Any alleged “right” of one man, which necessitates the violation of the rights of another, is not and cannot be a right.

    No man can have a right to impose an unchosen obligation, an unrewarded duty or an involuntary servitude on another man. There can be no such thing as “the right to enslave.”

    A right does not include the material implementation of that right by other men; it includes only the freedom to earn that implementation by one’s own effort . . . .

    The right to property means that a man has the right to take the economic actions necessary to earn property, to use it and to dispose of it; it does not mean that others must provide him with property.

    The right of free speech means that a man has the right to express his ideas without danger of suppression, interference or punitive action by the government. It does not mean that others must provide him with a lecture hall, a radio station or a printing press through which to express his ideas.

    Any undertaking that involves more than one man, requires the voluntary consent of every participant. Every one of them has the right to make his own decision, but none has the right to force his decision on the others.

    There is no such thing as “a right to a job” — there is only the right of free trade, that is: a man’s right to take a job if another man chooses to hire him. There is no “right to a home,” only the right of free trade: the right to build a home or to buy it. There are no “rights to a ‘fair’ wage or a ‘fair’ price” if no one chooses to pay it, to hire a man or to buy his product. There are no “rights of consumers” to milk, shoes, movies or champagne if no producers choose to manufacture such items (there is only the right to manufacture them oneself). There are no “rights” of special groups, there are no “rights of farmers, of workers, of businessmen, of employees, of employers, of the old, of the young, of the unborn.” There are only the Rights of Man — rights possessed by every individual man and by all men as individuals.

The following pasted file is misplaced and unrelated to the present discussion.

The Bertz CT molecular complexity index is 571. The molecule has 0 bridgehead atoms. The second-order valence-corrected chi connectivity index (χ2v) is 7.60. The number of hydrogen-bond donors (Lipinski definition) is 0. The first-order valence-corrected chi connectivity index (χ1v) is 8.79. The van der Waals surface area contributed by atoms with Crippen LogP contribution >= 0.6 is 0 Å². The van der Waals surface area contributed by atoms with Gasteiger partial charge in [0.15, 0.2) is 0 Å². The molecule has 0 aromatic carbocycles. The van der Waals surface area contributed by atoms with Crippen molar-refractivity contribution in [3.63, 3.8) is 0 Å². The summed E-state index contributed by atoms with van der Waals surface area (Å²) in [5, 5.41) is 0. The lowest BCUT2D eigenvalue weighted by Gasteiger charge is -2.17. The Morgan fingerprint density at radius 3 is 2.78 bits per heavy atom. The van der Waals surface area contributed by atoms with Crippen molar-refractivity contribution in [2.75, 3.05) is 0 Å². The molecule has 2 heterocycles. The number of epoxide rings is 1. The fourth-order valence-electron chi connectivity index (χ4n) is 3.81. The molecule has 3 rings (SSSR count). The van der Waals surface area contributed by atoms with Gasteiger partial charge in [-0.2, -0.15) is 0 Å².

Property rights and the right of free trade are man’s only “economic rights” (they are, in fact, political rights) — and there can be no such thing as “an economic bill of rights.” But observe that the advocates of the latter have all but destroyed the former.

  • Capitalism: The Unknown Ideal
    It is only on the basis of property rights that the sphere and application of individual rights can be defined in any given social situation. Without property rights, there is no way to solve or to avoid a hopeless chaos of clashing views, interests, demands, desires, and whims.
  • Capitalism: The Unknown Ideal
    The right to agree with others is not a problem in any society; it is the right to disagree that is crucial. It is the institution of private property that protects and implements the right to disagree — and thus keeps the road open to man’s most valuable attribute (valuable personally, socially, and objectively): the creative mind.
  • Capitalism: The Unknown Ideal

    The institution of private property, in the full, legal meaning of the term, was brought into existence only by capitalism. In the pre-capitalist eras, private property existed de facto, but not de jure, i.e., by custom and sufferance, not by right or by law. In law and in principle, all property belonged to the head of the tribe, the king, and was held only by his permission, which could be revoked at any time, at his pleasure. (The king could and did expropriate the estates of recalcitrant noblemen throughout the course of Europe’s history.)